Most folks that fly have a pretty level head on their shoulders, for good reason. There is an oft-quoted rule in aviation that states flyers are no smarter than ship-riders; however, any weaknesses they have are highlighted quickly and in much more dramatic ways. That's the polite version anyway.
When a flyer finds himself or herself at that point, there are lots of mental things going on. Ego disappears and is reduced to available options and how much time is left to carry them out. Several airline pilots, knowing they were doomed, have made comments on the flight recorders that illustrate just how clearly they understood their fate and the lack of options.
The one phrase that I think all flyers hate the most, is "Uh-oh!". It has been the traditional last words for generations of pilots, from the First World War, up to the Space Shuttle Challenger's pilot. There is often little time to record something dramatic, like PSA Flt 182's doomed pilots' request to, "tell my mother I love her". So, the last thoughts and words tend to be reduced to just those two syllables. Let me tell you, flightcrews HATE to hear a pilot mumble, "Uh-oh".
The day comes, usually without forecast of dread or doom. Flyers tend to love to fly, so they approach their birds with anticipation and a light heart. Only rarely does the aircraft give any prior indication that today might be its last.
Probably the closest I came to checking out in an aircraft was during a flight from Diego Garcia in the Indian Ocean, to the Embassy in Mogadishu, Somalia. The extreme distance involved meant that every flight included a fully-loaded aircraft, straining under the weight of extra fuel, passengers, and essential cargo. Sitting on the end of Diego's runway, we were completely overloaded, but we didn't know it yet...
The big ORION Patrol Bomber ran up her four engines to Full Military (maximum power), and the four turbo-props howled as we approached the runway. The fifteen crew and passengers strapped in tight, all eager at the thought of a trip into Africa, nodding and smiling as the pilot let go of the brakes.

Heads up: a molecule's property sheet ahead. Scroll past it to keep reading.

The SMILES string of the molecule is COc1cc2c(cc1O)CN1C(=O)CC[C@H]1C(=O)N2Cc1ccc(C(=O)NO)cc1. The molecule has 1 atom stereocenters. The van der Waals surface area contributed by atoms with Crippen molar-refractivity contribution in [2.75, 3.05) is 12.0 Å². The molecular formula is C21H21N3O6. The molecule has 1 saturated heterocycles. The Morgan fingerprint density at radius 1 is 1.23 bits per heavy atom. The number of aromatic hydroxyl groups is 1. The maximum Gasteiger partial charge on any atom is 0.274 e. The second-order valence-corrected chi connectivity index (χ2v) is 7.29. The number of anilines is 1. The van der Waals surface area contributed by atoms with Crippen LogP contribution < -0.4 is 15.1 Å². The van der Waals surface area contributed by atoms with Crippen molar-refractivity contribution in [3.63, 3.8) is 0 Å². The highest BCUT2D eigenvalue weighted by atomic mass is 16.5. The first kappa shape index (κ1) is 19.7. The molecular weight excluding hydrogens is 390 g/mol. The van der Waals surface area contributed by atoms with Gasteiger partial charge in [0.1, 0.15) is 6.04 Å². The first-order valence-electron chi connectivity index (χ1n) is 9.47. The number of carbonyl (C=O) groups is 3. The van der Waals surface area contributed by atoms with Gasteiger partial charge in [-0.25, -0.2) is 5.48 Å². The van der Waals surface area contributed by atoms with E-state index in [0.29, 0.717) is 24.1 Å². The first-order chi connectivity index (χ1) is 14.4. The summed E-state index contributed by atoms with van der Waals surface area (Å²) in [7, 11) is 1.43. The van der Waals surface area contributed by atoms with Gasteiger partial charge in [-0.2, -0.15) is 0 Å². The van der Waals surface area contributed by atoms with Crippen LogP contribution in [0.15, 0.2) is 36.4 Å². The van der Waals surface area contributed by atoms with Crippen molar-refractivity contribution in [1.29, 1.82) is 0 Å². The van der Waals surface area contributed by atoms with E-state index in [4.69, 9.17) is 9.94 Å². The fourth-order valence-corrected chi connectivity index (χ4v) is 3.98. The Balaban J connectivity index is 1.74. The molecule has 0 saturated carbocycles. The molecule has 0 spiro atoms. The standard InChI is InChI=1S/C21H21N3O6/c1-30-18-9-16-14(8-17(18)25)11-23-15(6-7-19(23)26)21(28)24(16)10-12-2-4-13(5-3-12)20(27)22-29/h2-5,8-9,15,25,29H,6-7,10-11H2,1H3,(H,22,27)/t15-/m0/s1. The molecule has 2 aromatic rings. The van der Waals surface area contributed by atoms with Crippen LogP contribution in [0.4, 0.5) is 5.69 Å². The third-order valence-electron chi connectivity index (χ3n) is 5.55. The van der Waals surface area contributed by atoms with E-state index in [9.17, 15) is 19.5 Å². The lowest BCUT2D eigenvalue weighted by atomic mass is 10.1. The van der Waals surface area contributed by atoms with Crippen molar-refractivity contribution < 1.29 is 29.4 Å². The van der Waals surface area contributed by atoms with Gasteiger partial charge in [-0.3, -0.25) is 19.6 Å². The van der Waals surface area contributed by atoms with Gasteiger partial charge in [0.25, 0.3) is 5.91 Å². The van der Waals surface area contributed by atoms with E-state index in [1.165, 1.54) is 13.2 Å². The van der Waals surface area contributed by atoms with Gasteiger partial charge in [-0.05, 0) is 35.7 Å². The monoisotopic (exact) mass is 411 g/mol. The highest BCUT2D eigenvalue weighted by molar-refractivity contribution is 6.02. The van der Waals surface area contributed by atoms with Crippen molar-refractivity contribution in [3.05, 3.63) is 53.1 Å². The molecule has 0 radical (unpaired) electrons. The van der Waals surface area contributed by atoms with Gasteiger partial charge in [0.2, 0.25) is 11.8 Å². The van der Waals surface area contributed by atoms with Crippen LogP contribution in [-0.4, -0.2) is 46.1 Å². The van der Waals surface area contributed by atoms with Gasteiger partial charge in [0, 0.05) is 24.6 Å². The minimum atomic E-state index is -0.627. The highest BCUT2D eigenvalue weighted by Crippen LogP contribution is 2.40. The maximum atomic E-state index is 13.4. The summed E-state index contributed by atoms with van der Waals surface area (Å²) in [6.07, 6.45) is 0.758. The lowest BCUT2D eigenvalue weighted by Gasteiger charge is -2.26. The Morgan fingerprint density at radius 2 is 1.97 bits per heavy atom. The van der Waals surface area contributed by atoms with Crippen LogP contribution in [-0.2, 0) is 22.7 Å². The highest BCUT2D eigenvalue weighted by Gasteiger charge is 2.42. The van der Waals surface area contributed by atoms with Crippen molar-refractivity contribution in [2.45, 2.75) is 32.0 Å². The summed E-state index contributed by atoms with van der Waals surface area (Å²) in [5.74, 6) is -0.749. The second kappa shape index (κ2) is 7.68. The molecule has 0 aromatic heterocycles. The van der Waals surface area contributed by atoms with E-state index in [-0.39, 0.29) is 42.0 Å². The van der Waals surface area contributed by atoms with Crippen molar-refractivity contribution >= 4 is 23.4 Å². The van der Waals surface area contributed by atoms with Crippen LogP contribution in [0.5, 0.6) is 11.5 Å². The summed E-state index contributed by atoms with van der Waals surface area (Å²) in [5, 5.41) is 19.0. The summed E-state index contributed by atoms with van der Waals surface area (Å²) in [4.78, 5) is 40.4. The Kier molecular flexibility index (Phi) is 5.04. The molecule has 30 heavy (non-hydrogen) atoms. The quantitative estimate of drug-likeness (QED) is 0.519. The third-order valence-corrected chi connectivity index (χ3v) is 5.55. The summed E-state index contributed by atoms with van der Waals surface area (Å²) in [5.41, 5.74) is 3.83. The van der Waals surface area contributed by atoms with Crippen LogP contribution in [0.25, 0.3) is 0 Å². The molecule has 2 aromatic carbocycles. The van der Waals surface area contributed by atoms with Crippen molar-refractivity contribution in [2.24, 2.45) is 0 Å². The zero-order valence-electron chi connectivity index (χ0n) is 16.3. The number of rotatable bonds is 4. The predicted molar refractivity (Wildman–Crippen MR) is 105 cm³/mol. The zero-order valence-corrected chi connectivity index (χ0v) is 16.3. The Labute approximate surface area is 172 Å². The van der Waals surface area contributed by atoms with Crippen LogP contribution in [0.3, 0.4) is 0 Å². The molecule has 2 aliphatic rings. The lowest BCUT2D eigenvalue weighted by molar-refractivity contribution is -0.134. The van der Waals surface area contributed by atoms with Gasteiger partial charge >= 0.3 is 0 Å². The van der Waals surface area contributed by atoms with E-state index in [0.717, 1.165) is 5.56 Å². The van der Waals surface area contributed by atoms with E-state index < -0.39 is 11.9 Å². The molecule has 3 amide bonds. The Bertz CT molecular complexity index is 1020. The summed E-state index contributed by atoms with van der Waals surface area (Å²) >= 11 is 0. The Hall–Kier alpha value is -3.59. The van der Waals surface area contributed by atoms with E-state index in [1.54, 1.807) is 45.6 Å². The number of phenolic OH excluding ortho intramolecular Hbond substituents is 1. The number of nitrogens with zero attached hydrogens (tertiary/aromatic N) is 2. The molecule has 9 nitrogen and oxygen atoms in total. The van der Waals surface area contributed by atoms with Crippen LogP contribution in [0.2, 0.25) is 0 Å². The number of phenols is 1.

Diego Garcia is a tiny coral atoll just below the belt of the equator, straight South from India. It is tropical and hot, making takeoffs a very prolonged run down the airstrip. Lots of aircraft struggle to clear the trees, but no-one had ever hit them.
The P-3 ORION slowly, painfully, picked up speed, getting closer and closer to airborne. Several of us noticed the apparent slow pace, but we were getting closer to "rotation" - the speed required to lift into flight. At that point, the pilot eased the nose of the over-burdened bomber into the sky, and reluctantly, the bird obeyed.
Out the window, those familiar trees went by, not under us, but even with our wingtips. WHAT THE HELL....?
I jerked my head to look out the window, just as the pilot dragged our right wing up to clear the palm trees waiting to kill us. All fifteen of us made some sort of squeal or profane protest as the bomber THWAPPED through the palm fronds and wallowed even lower into the sky. We were airborne, but not for long.
The end of the runway points out to sea, so the pilot unconsciously continued our un-graceful turn toward the lagoon, only seconds away to our left. My mind's eye could clearly see the aircraft cart-wheeling across the emerald bay, ending all of our lives. We were at no more than 30 feet off the water, in a shallow left-hand turn that would shortly get us wet.
The Number 3 Engine (left wing - engine closest to the fuselage) had had enough abuse. With a loud, teeth-rattling explosion, the complex and dependable turboprop engine came apart, almost vibrating completely off the wing.
Both pilots let out a terse, "UH-OH!" and began their final exam. In the back, we watched, fascinated as the water came a wee bit closer. The bay of Diego Garcia is an anchorage for dozens of large ocean vessels, and we must have given the crews of those ships quite a show. At wave-top height, we bounded through the palm trees and out over the bay, streaming a thick trail of greasy black smoke.